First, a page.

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NDP leadership candidates Thomas Mulcair, Brian Topp and Nathan Cullen, Paul wave to the crowd during the NDP leadership debate in Vancouver, (BEN NELMS/REUTERS)
NDP leadership candidates Thomas Mulcair, Brian Topp and Nathan Cullen, Paul wave to the crowd during the NDP leadership debate in Vancouver, (BEN NELMS/REUTERS)

Globe Editorial

NDP leadership candidates fall short on finances Add to ...

The NDP leadership candidates’ platforms suggest that, in order to appeal to the party’s membership, they need to advocate policies that would not add up to a responsible program of government for Canada.

Even the apparent front-runner, Thomas Mulcair – who is accused by some of his rivals of trying to turn the NDP into a second Liberal Party or, perhaps worse, a Blairite one – proposes to double the maximum benefit under the Canada Pension Plan. Indeed, this doubling of the CPP with little explanation of how to pay for it is a common theme among the candidates. And Mr. Mulcair would try to reopen Canada’s existing international trade agreements, as well as add to the Investment Canada Act, in ways that would favour the interests of labour unions.

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Though more phlegmatic in temperament than Mr. Mulcair, Brian Topp, an official of ACTRA, wants the CBC to be “insanely great again” – evidently with the help of a much larger budget. To his credit, however, he does a better job than the other candidates of how he would raise tax revenues for his plans, such as his ambitious programs of pharmacare and nutritious food for schoolchildren.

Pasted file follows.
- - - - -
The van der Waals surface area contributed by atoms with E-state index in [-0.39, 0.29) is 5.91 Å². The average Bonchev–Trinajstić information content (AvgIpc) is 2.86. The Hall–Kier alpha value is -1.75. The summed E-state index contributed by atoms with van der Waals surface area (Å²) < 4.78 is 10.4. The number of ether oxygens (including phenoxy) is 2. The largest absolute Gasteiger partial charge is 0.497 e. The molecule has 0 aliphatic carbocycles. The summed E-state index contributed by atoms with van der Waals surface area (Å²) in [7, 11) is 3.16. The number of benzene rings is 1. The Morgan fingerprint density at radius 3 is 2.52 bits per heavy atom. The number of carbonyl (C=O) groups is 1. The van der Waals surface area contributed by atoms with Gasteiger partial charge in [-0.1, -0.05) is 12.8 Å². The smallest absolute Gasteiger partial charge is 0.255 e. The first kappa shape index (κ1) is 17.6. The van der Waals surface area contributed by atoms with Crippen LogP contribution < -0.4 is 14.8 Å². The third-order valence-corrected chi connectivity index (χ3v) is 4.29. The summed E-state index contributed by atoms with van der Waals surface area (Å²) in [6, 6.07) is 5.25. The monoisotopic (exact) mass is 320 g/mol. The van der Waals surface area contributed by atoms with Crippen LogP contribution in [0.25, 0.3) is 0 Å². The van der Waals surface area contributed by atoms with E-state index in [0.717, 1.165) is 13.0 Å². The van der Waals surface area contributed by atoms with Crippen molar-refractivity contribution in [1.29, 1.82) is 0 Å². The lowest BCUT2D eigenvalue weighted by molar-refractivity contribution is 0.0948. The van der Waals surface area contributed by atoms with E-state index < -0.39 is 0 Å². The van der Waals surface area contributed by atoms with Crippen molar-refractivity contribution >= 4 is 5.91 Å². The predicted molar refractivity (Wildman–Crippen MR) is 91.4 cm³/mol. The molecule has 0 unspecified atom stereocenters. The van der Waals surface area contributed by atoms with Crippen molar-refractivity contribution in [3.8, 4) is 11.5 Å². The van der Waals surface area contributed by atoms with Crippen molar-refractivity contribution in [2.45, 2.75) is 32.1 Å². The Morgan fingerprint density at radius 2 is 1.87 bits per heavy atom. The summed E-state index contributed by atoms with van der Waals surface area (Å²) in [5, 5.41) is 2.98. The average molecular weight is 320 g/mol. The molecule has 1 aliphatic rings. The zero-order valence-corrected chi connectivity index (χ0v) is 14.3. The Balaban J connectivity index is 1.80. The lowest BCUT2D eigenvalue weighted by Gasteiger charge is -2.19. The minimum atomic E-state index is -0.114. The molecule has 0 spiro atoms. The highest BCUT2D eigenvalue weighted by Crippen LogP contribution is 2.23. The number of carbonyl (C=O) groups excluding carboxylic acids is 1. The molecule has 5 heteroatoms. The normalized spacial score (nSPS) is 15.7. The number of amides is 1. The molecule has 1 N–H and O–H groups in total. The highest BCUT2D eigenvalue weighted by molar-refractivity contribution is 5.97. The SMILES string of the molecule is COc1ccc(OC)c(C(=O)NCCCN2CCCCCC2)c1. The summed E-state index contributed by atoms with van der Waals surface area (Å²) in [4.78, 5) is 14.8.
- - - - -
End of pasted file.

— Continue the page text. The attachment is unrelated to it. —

In the headline of one of her press releases, Peggy Nash, a Toronto MP, has promised an early-childhood-education and care plan that will “pay for itself.” More reasonably, near the end of the release, she explains that increased labour-force participation would yield enough tax revenues to cover the government daycare subsidies.

As for Paul Dewar, the MP for Ottawa Centre, who has emphasized party organization in this campaign, he proposes a system of subsidies for political parties that amounts to a scheme of incentives for nominating more women candidates – which would favour the NDP, historically strong on that point.

Niki Ashton, the MP for Churchill, Man., wants grain to be declared a “strategic asset,” as the basis for the rejection of a foreign takeover of Viterra Inc., under the Investment Canada Act (which in fact contains no strategic-asset concept). And she has proposed a Crown corporation that would make distribute generic drugs, presumably by crowding out or underselling (or possibly nationalizing?) existing Canadian generic-drug firms. Moreover, she advocates support for the Palestinians, in one-sided terms.

A number of the candidates’ proposals are desirable in themselves, but the NDP does not emerge from this campaign as a fiscally responsible Official Opposition – or government-in-waiting.

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